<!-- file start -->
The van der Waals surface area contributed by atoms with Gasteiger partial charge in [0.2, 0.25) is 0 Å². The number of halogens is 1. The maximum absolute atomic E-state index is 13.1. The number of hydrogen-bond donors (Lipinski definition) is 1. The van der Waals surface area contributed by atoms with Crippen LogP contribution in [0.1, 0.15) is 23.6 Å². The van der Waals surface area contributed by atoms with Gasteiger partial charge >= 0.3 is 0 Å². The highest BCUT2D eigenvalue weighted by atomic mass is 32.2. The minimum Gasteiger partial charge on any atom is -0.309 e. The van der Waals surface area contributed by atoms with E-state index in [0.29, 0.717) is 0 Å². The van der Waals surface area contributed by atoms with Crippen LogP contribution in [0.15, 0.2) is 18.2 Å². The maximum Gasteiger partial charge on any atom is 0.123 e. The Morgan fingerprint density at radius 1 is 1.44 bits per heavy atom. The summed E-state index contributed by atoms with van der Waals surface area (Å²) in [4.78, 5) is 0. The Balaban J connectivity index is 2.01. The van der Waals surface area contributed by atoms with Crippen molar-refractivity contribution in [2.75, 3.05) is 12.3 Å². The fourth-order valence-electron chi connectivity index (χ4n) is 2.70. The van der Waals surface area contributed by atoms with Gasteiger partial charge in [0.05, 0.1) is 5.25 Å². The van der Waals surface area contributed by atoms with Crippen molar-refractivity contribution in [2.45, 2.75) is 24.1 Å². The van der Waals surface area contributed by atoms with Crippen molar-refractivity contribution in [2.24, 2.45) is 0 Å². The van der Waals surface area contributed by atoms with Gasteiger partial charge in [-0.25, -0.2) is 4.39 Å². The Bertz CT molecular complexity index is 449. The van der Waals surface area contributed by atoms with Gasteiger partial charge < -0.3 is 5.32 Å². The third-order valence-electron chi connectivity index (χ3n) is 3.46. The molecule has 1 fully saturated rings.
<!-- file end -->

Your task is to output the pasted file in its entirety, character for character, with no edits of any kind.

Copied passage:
The van der Waals surface area contributed by atoms with Gasteiger partial charge in [0.2, 0.25) is 0 Å². The number of halogens is 1. The maximum absolute atomic E-state index is 13.1. The number of hydrogen-bond donors (Lipinski definition) is 1. The van der Waals surface area contributed by atoms with Crippen LogP contribution in [0.1, 0.15) is 23.6 Å². The van der Waals surface area contributed by atoms with Gasteiger partial charge >= 0.3 is 0 Å². The highest BCUT2D eigenvalue weighted by atomic mass is 32.2. The minimum Gasteiger partial charge on any atom is -0.309 e. The van der Waals surface area contributed by atoms with E-state index in [0.29, 0.717) is 0 Å². The van der Waals surface area contributed by atoms with Crippen LogP contribution in [0.15, 0.2) is 18.2 Å². The maximum Gasteiger partial charge on any atom is 0.123 e. The Morgan fingerprint density at radius 1 is 1.44 bits per heavy atom. The summed E-state index contributed by atoms with van der Waals surface area (Å²) in [4.78, 5) is 0. The Balaban J connectivity index is 2.01. The van der Waals surface area contributed by atoms with Crippen molar-refractivity contribution in [2.75, 3.05) is 12.3 Å². The fourth-order valence-electron chi connectivity index (χ4n) is 2.70. The van der Waals surface area contributed by atoms with Gasteiger partial charge in [0.05, 0.1) is 5.25 Å². The van der Waals surface area contributed by atoms with Crippen molar-refractivity contribution in [2.45, 2.75) is 24.1 Å². The van der Waals surface area contributed by atoms with Crippen molar-refractivity contribution in [2.24, 2.45) is 0 Å². The van der Waals surface area contributed by atoms with Gasteiger partial charge in [-0.25, -0.2) is 4.39 Å². The Bertz CT molecular complexity index is 449. The van der Waals surface area contributed by atoms with Gasteiger partial charge < -0.3 is 5.32 Å². The third-order valence-electron chi connectivity index (χ3n) is 3.46. The molecule has 1 fully saturated rings.